Bots boost interest in engineering, technology studies
Pilgrim student Connor Fontaine said being a member of one of the school’s two robotic teams has taught him how to be organized and team building skills.
Fontaine and his teammates competed in the 12th annual FIRST (For Inspiration and Recognition of Science and Technology) Tech Challenge hosted by the New England Institute of Technology at the Center for Automotive Technology in Warwick.
The event introduced another first, which was announced in opening ceremonies. Students from the top three winning teams – Burrillville High School, The Prout School and The Fellowship from Scituate year – are entitled to annual renewable scholarships up to $10,000 at NEIT. And that’s not limited to Rhode Island winners. Lynn Fawthrop, vice president of Enrollment Management and Marketing, said the scholarships are also being made available to members of the top three state winning teams across the country.
“This is a generation of students in technology competitions that are our future innovators and entrepreneurs,” she said.
Warwick Mayor Scott Avedisian, who was in attendance for opening ceremonies, was impressed.
“It just goes to show the commitment to students,” he said.
For Fontaine, the competition and not the potential of scholarships was on his mind. He and fellow team member Benjamin Smith were making adjustments to their robot after finishing “somewhere in the middle of the pack” in the first round.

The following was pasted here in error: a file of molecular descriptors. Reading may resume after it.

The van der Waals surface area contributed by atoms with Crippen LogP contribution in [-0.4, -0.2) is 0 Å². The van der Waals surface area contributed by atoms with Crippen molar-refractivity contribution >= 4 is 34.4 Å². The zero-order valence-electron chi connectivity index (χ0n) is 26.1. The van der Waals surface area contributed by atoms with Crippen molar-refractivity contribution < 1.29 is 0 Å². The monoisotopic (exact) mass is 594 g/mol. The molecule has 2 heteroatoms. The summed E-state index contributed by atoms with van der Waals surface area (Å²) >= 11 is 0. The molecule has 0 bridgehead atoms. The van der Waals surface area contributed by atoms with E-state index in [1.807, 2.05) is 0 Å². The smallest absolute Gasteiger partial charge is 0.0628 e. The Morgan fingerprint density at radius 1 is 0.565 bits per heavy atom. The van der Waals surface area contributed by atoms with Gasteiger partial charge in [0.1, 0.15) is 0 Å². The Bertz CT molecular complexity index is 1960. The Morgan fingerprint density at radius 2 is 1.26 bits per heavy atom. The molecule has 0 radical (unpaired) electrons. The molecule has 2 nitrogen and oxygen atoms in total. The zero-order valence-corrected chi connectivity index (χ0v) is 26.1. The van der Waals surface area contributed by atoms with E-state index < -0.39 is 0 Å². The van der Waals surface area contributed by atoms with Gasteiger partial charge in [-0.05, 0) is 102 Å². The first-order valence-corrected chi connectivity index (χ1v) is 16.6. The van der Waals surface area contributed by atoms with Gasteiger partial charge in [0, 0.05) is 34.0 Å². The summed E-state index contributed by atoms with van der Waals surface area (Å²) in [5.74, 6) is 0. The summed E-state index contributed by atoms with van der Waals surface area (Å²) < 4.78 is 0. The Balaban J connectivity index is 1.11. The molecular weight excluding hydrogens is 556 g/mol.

Teams build and program their robots to enter a ring where they must perform multiple tasks, from stacking blocks to returning to their platforms, within a designated time. To the beat of music and in front of bleachers filled with spectators and competitors, team members watched over and directed their robots as referees kept close watch and judges kept score.
For Fontaine, the challenge was melding two competitive teams – the Vets High School team that became part of Pilgrim with secondary school consolidation – into a single unit. As for organization, he said the difficult thing is keeping track of the hundreds if not thousands of pieces that go into building a robot.
For Hendricken High School science teacher Jeremy Graney, who was there to support the school’s team, the reward of the competition is involving students in a hobby that is not part of the curriculum and in sharing their love for engineering and electronics.
Erin Flynn, NEIT Director of Enrollment Management Outreach who has been running the event all these years, said the competition illustrates that “kids are problem solvers and they can roll up their sleeves and do it.”
She has seen the competition grow, although with 32 teams (some schools have multiple teams) she said there’s room for many more. Robotics, she said, is a means of schools offering students greater opportunities in STEM (science, technology, engineering and math). Flynn said she’s been trying to recruit teams from Toll Gate, both Cranston high schools and Johnston High School.
Fielding a team takes not only commitment on the part of students, but also coaches and financial resources. There’s a $275 entry fee and then acquisition of a kit that can run $800 to $1,200 depending on parts available from the year’s prior robot.
The top three teams are now eligible to compete in the regional competition in Scranton, Pa. Winners of the regional will compete in the nationals, to be held in St. Louis.